Transition metal dichalcogenides (TMD) are increasingly popular due to unique structural and mechanical properties. They belong, together with graphene and similar 2D materials, to small family of solid lubricants with potential to produce ultra-low friction state. At the macroscale, low friction stems from the ability to form well-oriented films on the sliding surface (typically up to 10 nm thick), with the TMD basal planes aligned parallel to the surface. In this paper, we quantitatively evaluate tribological properties of three sputtered tungsten-sulfur-carbon (W-S-C) coatings at a nanoscale using friction force microscopy. In particular, we investigate possible formation of well-ordered tungsten disulfide (WS2) layers on the coating surface. The coefficient of friction decreased with increasing load independently of coating composition or mechanical properties. In contrast, hard coatings with high tungsten carbide content were more resistant to wear. We successfully identified a WS2 tribolayer at the sliding interface, which peeled off as ultrathin flakes and attached to AFM tip. Nanoscale tribological behaviour of WSC coatings replicates deviation of Amonton’s law observed in macroscale testing and strongly suggests that the tribolayer is formed almost immediately after the start of sliding.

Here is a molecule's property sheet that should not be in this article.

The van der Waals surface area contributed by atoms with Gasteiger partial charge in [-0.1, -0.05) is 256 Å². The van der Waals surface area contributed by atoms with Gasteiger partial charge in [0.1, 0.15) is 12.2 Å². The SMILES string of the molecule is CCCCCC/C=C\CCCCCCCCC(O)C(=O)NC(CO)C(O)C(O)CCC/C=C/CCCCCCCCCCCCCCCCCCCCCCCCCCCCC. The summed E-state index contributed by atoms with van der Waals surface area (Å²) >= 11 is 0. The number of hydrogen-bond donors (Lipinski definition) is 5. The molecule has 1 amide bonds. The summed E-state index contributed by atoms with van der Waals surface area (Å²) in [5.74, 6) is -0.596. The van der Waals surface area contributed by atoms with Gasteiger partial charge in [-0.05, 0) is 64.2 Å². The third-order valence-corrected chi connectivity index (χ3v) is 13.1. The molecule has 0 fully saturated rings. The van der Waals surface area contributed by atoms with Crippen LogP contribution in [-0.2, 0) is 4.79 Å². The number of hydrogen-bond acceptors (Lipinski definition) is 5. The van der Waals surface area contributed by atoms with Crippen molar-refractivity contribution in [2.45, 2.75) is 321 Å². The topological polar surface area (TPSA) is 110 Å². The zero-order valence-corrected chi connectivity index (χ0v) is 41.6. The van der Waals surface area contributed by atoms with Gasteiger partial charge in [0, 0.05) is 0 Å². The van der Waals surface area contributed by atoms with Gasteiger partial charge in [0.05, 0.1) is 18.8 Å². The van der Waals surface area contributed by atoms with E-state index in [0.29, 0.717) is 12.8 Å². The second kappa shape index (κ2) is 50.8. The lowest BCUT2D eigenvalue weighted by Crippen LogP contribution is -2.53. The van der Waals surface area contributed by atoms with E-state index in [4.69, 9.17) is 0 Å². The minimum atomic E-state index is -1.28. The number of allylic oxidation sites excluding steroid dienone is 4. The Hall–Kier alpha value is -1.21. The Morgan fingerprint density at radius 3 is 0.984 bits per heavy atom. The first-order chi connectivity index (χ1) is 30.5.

- Atomic force microscopy
- X-ray photoelectron spectroscopy
- Nanoscale friction
- Magnetron sputtering
- tungsten-sulfur-carbon coatings
- self-adaptive coatings